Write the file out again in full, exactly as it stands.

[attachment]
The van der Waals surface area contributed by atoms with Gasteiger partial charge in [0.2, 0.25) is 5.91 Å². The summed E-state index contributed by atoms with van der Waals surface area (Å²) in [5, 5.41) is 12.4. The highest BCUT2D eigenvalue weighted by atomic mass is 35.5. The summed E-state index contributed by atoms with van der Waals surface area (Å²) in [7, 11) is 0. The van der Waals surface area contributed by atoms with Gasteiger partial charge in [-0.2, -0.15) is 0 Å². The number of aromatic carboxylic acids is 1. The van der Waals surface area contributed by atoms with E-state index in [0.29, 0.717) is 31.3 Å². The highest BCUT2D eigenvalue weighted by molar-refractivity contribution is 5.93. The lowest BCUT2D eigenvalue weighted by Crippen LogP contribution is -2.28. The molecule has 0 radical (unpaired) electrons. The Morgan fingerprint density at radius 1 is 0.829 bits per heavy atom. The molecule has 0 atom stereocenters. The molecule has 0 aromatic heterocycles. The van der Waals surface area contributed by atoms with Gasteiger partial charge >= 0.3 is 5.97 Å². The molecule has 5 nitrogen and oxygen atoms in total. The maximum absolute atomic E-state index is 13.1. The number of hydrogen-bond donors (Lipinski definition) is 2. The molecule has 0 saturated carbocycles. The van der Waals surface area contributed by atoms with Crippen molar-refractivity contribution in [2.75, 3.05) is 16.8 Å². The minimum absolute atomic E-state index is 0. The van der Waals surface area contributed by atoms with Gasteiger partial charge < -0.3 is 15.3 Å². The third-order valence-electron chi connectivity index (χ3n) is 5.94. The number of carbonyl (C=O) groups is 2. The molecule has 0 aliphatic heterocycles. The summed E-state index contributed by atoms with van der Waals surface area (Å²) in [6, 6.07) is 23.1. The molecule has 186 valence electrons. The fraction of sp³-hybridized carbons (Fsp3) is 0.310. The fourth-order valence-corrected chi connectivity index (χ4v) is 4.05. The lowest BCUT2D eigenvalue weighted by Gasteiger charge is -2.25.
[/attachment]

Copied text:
The van der Waals surface area contributed by atoms with Gasteiger partial charge in [0.2, 0.25) is 5.91 Å². The summed E-state index contributed by atoms with van der Waals surface area (Å²) in [5, 5.41) is 12.4. The highest BCUT2D eigenvalue weighted by atomic mass is 35.5. The summed E-state index contributed by atoms with van der Waals surface area (Å²) in [7, 11) is 0. The van der Waals surface area contributed by atoms with Gasteiger partial charge in [-0.2, -0.15) is 0 Å². The number of aromatic carboxylic acids is 1. The van der Waals surface area contributed by atoms with E-state index in [0.29, 0.717) is 31.3 Å². The highest BCUT2D eigenvalue weighted by molar-refractivity contribution is 5.93. The lowest BCUT2D eigenvalue weighted by Crippen LogP contribution is -2.28. The molecule has 0 radical (unpaired) electrons. The Morgan fingerprint density at radius 1 is 0.829 bits per heavy atom. The molecule has 0 atom stereocenters. The molecule has 0 aromatic heterocycles. The van der Waals surface area contributed by atoms with Gasteiger partial charge >= 0.3 is 5.97 Å². The molecule has 5 nitrogen and oxygen atoms in total. The maximum absolute atomic E-state index is 13.1. The number of hydrogen-bond donors (Lipinski definition) is 2. The molecule has 0 saturated carbocycles. The van der Waals surface area contributed by atoms with Crippen molar-refractivity contribution in [2.75, 3.05) is 16.8 Å². The minimum absolute atomic E-state index is 0. The van der Waals surface area contributed by atoms with Gasteiger partial charge < -0.3 is 15.3 Å². The third-order valence-electron chi connectivity index (χ3n) is 5.94. The number of carbonyl (C=O) groups is 2. The molecule has 0 aliphatic heterocycles. The summed E-state index contributed by atoms with van der Waals surface area (Å²) in [6, 6.07) is 23.1. The molecule has 186 valence electrons. The fraction of sp³-hybridized carbons (Fsp3) is 0.310. The fourth-order valence-corrected chi connectivity index (χ4v) is 4.05. The lowest BCUT2D eigenvalue weighted by Gasteiger charge is -2.25.